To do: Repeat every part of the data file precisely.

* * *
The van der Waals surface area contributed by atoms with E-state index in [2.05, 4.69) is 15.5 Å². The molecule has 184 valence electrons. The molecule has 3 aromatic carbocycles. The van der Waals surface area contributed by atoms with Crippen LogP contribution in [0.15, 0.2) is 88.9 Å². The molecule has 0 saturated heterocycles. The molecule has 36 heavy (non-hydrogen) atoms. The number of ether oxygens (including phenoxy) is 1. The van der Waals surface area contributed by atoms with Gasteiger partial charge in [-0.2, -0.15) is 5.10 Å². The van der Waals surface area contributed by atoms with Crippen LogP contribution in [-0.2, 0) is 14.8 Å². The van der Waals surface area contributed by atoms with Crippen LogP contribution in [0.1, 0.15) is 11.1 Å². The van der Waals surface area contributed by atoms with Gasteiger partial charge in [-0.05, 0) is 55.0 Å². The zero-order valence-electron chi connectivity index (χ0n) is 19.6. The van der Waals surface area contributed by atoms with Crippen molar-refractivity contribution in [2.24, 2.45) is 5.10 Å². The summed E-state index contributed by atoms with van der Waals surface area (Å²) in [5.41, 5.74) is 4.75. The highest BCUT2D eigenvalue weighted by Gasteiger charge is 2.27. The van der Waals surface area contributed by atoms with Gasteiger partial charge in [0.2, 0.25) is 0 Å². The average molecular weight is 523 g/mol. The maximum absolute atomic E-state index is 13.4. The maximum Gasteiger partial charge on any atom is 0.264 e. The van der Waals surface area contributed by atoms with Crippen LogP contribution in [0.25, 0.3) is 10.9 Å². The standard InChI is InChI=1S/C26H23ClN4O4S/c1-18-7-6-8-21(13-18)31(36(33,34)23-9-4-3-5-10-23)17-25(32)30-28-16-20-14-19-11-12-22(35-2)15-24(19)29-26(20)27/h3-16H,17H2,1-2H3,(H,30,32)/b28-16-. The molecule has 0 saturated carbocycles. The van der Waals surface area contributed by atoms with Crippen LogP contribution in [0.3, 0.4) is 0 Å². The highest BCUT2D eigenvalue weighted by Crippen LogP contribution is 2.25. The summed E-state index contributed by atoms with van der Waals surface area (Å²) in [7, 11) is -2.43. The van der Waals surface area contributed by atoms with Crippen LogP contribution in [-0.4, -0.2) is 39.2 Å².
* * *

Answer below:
The van der Waals surface area contributed by atoms with E-state index in [2.05, 4.69) is 15.5 Å². The molecule has 184 valence electrons. The molecule has 3 aromatic carbocycles. The van der Waals surface area contributed by atoms with Crippen LogP contribution in [0.15, 0.2) is 88.9 Å². The molecule has 0 saturated heterocycles. The molecule has 36 heavy (non-hydrogen) atoms. The number of ether oxygens (including phenoxy) is 1. The van der Waals surface area contributed by atoms with Gasteiger partial charge in [-0.2, -0.15) is 5.10 Å². The van der Waals surface area contributed by atoms with Crippen LogP contribution in [-0.2, 0) is 14.8 Å². The van der Waals surface area contributed by atoms with Crippen LogP contribution in [0.1, 0.15) is 11.1 Å². The van der Waals surface area contributed by atoms with Gasteiger partial charge in [-0.05, 0) is 55.0 Å². The zero-order valence-electron chi connectivity index (χ0n) is 19.6. The van der Waals surface area contributed by atoms with Crippen molar-refractivity contribution in [2.24, 2.45) is 5.10 Å². The summed E-state index contributed by atoms with van der Waals surface area (Å²) in [5.41, 5.74) is 4.75. The highest BCUT2D eigenvalue weighted by Gasteiger charge is 2.27. The van der Waals surface area contributed by atoms with Gasteiger partial charge in [0.2, 0.25) is 0 Å². The average molecular weight is 523 g/mol. The maximum absolute atomic E-state index is 13.4. The maximum Gasteiger partial charge on any atom is 0.264 e. The van der Waals surface area contributed by atoms with Crippen LogP contribution in [0.25, 0.3) is 10.9 Å². The standard InChI is InChI=1S/C26H23ClN4O4S/c1-18-7-6-8-21(13-18)31(36(33,34)23-9-4-3-5-10-23)17-25(32)30-28-16-20-14-19-11-12-22(35-2)15-24(19)29-26(20)27/h3-16H,17H2,1-2H3,(H,30,32)/b28-16-. The molecule has 0 saturated carbocycles. The van der Waals surface area contributed by atoms with Crippen LogP contribution in [0.3, 0.4) is 0 Å². The highest BCUT2D eigenvalue weighted by Crippen LogP contribution is 2.25. The summed E-state index contributed by atoms with van der Waals surface area (Å²) in [7, 11) is -2.43. The van der Waals surface area contributed by atoms with Crippen LogP contribution in [-0.4, -0.2) is 39.2 Å².